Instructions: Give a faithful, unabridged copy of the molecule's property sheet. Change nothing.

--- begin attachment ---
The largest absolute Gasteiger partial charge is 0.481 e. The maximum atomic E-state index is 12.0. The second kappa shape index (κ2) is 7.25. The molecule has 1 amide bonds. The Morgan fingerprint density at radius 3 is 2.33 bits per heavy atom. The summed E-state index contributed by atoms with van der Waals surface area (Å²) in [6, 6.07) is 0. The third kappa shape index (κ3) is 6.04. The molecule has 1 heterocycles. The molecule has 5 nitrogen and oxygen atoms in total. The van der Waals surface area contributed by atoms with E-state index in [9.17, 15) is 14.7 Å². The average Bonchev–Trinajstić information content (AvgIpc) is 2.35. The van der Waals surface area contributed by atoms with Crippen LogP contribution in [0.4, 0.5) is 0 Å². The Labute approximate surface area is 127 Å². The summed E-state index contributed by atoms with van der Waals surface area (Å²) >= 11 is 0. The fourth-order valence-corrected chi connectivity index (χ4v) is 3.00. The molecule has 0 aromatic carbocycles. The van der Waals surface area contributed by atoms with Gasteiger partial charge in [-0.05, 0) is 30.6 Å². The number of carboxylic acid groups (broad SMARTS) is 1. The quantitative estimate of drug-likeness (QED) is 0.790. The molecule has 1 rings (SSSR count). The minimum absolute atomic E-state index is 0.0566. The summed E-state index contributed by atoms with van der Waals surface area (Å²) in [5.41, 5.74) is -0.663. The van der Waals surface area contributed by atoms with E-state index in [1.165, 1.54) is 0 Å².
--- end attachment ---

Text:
The largest absolute Gasteiger partial charge is 0.481 e. The maximum atomic E-state index is 12.0. The second kappa shape index (κ2) is 7.25. The molecule has 1 amide bonds. The Morgan fingerprint density at radius 3 is 2.33 bits per heavy atom. The summed E-state index contributed by atoms with van der Waals surface area (Å²) in [6, 6.07) is 0. The third kappa shape index (κ3) is 6.04. The molecule has 1 heterocycles. The molecule has 5 nitrogen and oxygen atoms in total. The van der Waals surface area contributed by atoms with E-state index in [9.17, 15) is 14.7 Å². The average Bonchev–Trinajstić information content (AvgIpc) is 2.35. The van der Waals surface area contributed by atoms with Crippen LogP contribution in [0.4, 0.5) is 0 Å². The Labute approximate surface area is 127 Å². The summed E-state index contributed by atoms with van der Waals surface area (Å²) >= 11 is 0. The fourth-order valence-corrected chi connectivity index (χ4v) is 3.00. The molecule has 0 aromatic carbocycles. The van der Waals surface area contributed by atoms with Gasteiger partial charge in [-0.05, 0) is 30.6 Å². The number of carboxylic acid groups (broad SMARTS) is 1. The quantitative estimate of drug-likeness (QED) is 0.790. The molecule has 1 rings (SSSR count). The minimum absolute atomic E-state index is 0.0566. The summed E-state index contributed by atoms with van der Waals surface area (Å²) in [5.41, 5.74) is -0.663. The van der Waals surface area contributed by atoms with E-state index in [1.165, 1.54) is 0 Å².